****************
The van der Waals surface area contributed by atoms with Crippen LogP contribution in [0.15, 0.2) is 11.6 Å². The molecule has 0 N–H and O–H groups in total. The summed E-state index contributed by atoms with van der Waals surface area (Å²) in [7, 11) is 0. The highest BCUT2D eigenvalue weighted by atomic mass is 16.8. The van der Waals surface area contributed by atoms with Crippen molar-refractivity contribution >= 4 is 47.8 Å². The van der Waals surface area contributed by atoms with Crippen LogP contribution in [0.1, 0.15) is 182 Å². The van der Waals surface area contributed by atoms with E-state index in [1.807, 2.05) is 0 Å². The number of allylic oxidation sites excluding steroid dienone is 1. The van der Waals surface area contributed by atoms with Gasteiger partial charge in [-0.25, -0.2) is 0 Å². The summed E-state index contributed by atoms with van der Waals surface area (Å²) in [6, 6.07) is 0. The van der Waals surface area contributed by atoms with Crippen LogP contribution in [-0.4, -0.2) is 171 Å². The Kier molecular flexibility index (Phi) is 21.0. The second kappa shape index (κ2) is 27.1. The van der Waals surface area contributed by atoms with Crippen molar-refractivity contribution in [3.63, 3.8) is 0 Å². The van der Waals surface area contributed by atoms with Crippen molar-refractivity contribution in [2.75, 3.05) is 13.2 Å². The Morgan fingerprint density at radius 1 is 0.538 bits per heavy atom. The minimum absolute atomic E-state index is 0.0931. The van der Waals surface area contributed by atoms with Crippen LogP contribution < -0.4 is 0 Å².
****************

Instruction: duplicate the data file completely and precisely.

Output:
The van der Waals surface area contributed by atoms with Crippen LogP contribution in [0.15, 0.2) is 11.6 Å². The molecule has 0 N–H and O–H groups in total. The summed E-state index contributed by atoms with van der Waals surface area (Å²) in [7, 11) is 0. The highest BCUT2D eigenvalue weighted by atomic mass is 16.8. The van der Waals surface area contributed by atoms with Crippen molar-refractivity contribution >= 4 is 47.8 Å². The van der Waals surface area contributed by atoms with Crippen LogP contribution in [0.1, 0.15) is 182 Å². The van der Waals surface area contributed by atoms with E-state index in [1.807, 2.05) is 0 Å². The number of allylic oxidation sites excluding steroid dienone is 1. The van der Waals surface area contributed by atoms with Gasteiger partial charge in [-0.25, -0.2) is 0 Å². The summed E-state index contributed by atoms with van der Waals surface area (Å²) in [6, 6.07) is 0. The van der Waals surface area contributed by atoms with Crippen LogP contribution in [-0.4, -0.2) is 171 Å². The Kier molecular flexibility index (Phi) is 21.0. The second kappa shape index (κ2) is 27.1. The van der Waals surface area contributed by atoms with Crippen molar-refractivity contribution in [3.63, 3.8) is 0 Å². The van der Waals surface area contributed by atoms with Crippen molar-refractivity contribution in [2.75, 3.05) is 13.2 Å². The Morgan fingerprint density at radius 1 is 0.538 bits per heavy atom. The minimum absolute atomic E-state index is 0.0931. The van der Waals surface area contributed by atoms with Crippen LogP contribution < -0.4 is 0 Å².